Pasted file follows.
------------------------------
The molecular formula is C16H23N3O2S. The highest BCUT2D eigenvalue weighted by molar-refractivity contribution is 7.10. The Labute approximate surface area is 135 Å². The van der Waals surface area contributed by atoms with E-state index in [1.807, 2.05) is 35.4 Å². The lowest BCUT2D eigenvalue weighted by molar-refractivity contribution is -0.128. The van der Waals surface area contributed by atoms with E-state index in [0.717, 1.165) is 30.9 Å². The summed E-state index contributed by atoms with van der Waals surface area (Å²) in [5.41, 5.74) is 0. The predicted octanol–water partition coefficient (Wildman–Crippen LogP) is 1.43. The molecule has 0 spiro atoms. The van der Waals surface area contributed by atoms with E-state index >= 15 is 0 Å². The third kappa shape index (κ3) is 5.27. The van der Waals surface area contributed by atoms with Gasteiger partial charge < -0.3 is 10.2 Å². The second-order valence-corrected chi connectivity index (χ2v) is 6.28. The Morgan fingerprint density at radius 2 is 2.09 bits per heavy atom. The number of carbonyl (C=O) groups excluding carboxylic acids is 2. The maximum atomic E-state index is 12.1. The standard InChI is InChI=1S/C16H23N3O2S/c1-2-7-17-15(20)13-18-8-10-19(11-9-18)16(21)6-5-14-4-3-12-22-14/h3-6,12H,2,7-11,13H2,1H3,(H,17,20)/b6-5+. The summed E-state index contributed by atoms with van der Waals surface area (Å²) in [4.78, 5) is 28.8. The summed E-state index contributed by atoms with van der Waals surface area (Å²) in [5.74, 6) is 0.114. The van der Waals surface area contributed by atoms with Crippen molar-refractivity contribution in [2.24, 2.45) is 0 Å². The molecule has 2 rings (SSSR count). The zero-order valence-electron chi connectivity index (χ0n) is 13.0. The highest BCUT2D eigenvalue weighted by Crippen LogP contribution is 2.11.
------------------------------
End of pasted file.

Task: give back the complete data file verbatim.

The molecular formula is C16H23N3O2S. The highest BCUT2D eigenvalue weighted by molar-refractivity contribution is 7.10. The Labute approximate surface area is 135 Å². The van der Waals surface area contributed by atoms with E-state index in [1.807, 2.05) is 35.4 Å². The lowest BCUT2D eigenvalue weighted by molar-refractivity contribution is -0.128. The van der Waals surface area contributed by atoms with E-state index in [0.717, 1.165) is 30.9 Å². The summed E-state index contributed by atoms with van der Waals surface area (Å²) in [5.41, 5.74) is 0. The predicted octanol–water partition coefficient (Wildman–Crippen LogP) is 1.43. The molecule has 0 spiro atoms. The van der Waals surface area contributed by atoms with E-state index >= 15 is 0 Å². The third kappa shape index (κ3) is 5.27. The van der Waals surface area contributed by atoms with Gasteiger partial charge < -0.3 is 10.2 Å². The second-order valence-corrected chi connectivity index (χ2v) is 6.28. The Morgan fingerprint density at radius 2 is 2.09 bits per heavy atom. The number of carbonyl (C=O) groups excluding carboxylic acids is 2. The maximum atomic E-state index is 12.1. The standard InChI is InChI=1S/C16H23N3O2S/c1-2-7-17-15(20)13-18-8-10-19(11-9-18)16(21)6-5-14-4-3-12-22-14/h3-6,12H,2,7-11,13H2,1H3,(H,17,20)/b6-5+. The summed E-state index contributed by atoms with van der Waals surface area (Å²) in [4.78, 5) is 28.8. The summed E-state index contributed by atoms with van der Waals surface area (Å²) in [5.74, 6) is 0.114. The van der Waals surface area contributed by atoms with Crippen molar-refractivity contribution in [2.24, 2.45) is 0 Å². The molecule has 2 rings (SSSR count). The zero-order valence-electron chi connectivity index (χ0n) is 13.0. The highest BCUT2D eigenvalue weighted by Crippen LogP contribution is 2.11.